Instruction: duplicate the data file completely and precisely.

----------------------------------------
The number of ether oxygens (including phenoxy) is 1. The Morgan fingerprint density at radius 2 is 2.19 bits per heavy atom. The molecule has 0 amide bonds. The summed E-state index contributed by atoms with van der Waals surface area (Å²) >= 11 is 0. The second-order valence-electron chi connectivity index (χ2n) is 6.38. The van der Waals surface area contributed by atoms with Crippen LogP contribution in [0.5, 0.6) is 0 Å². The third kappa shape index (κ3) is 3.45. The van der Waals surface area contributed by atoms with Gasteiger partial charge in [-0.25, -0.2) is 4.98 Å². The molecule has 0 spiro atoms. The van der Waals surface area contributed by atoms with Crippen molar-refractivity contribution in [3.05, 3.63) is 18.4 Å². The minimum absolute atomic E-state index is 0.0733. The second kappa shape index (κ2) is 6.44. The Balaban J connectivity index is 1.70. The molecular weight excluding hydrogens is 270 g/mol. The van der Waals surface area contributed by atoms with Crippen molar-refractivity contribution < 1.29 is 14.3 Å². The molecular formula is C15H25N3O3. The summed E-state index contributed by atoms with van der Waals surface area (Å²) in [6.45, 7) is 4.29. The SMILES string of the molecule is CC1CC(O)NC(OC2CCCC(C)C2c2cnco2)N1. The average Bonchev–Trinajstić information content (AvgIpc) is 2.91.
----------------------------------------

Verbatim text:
The number of ether oxygens (including phenoxy) is 1. The Morgan fingerprint density at radius 2 is 2.19 bits per heavy atom. The molecule has 0 amide bonds. The summed E-state index contributed by atoms with van der Waals surface area (Å²) >= 11 is 0. The second-order valence-electron chi connectivity index (χ2n) is 6.38. The van der Waals surface area contributed by atoms with Crippen LogP contribution in [0.5, 0.6) is 0 Å². The third kappa shape index (κ3) is 3.45. The van der Waals surface area contributed by atoms with Gasteiger partial charge in [-0.25, -0.2) is 4.98 Å². The molecule has 0 spiro atoms. The van der Waals surface area contributed by atoms with Crippen molar-refractivity contribution in [3.05, 3.63) is 18.4 Å². The minimum absolute atomic E-state index is 0.0733. The second kappa shape index (κ2) is 6.44. The Balaban J connectivity index is 1.70. The molecular weight excluding hydrogens is 270 g/mol. The van der Waals surface area contributed by atoms with Crippen molar-refractivity contribution < 1.29 is 14.3 Å². The molecular formula is C15H25N3O3. The summed E-state index contributed by atoms with van der Waals surface area (Å²) in [6.45, 7) is 4.29. The SMILES string of the molecule is CC1CC(O)NC(OC2CCCC(C)C2c2cnco2)N1. The average Bonchev–Trinajstić information content (AvgIpc) is 2.91.